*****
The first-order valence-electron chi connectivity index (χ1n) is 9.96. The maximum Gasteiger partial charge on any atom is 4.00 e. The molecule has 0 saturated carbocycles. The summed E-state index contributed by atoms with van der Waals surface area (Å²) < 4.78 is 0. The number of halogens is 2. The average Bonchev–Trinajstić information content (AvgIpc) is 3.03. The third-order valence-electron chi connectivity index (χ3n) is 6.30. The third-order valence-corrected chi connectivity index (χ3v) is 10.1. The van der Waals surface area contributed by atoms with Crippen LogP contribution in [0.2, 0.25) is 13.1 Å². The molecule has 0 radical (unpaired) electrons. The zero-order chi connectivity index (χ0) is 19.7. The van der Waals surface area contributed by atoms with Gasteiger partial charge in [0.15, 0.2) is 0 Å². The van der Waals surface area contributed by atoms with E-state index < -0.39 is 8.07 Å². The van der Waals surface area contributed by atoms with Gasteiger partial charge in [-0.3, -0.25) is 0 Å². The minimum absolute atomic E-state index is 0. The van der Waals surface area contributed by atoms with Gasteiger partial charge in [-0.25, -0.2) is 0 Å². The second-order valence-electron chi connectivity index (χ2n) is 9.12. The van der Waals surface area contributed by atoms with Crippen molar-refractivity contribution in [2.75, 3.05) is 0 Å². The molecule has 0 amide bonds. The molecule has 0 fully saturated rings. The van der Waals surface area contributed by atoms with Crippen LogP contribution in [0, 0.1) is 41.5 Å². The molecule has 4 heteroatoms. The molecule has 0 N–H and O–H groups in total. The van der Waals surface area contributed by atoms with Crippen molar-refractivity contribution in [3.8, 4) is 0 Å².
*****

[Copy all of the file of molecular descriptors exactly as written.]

The first-order valence-electron chi connectivity index (χ1n) is 9.96. The maximum Gasteiger partial charge on any atom is 4.00 e. The molecule has 0 saturated carbocycles. The summed E-state index contributed by atoms with van der Waals surface area (Å²) < 4.78 is 0. The number of halogens is 2. The average Bonchev–Trinajstić information content (AvgIpc) is 3.03. The third-order valence-electron chi connectivity index (χ3n) is 6.30. The third-order valence-corrected chi connectivity index (χ3v) is 10.1. The van der Waals surface area contributed by atoms with Crippen LogP contribution in [0.2, 0.25) is 13.1 Å². The molecule has 0 radical (unpaired) electrons. The zero-order chi connectivity index (χ0) is 19.7. The van der Waals surface area contributed by atoms with Gasteiger partial charge in [0.15, 0.2) is 0 Å². The van der Waals surface area contributed by atoms with E-state index < -0.39 is 8.07 Å². The van der Waals surface area contributed by atoms with Gasteiger partial charge in [-0.3, -0.25) is 0 Å². The minimum absolute atomic E-state index is 0. The van der Waals surface area contributed by atoms with Gasteiger partial charge in [-0.25, -0.2) is 0 Å². The second-order valence-electron chi connectivity index (χ2n) is 9.12. The van der Waals surface area contributed by atoms with Crippen molar-refractivity contribution in [2.75, 3.05) is 0 Å². The molecule has 0 amide bonds. The molecule has 0 fully saturated rings. The van der Waals surface area contributed by atoms with Crippen LogP contribution in [0, 0.1) is 41.5 Å². The molecule has 4 heteroatoms. The molecule has 0 N–H and O–H groups in total. The van der Waals surface area contributed by atoms with Crippen molar-refractivity contribution in [3.8, 4) is 0 Å².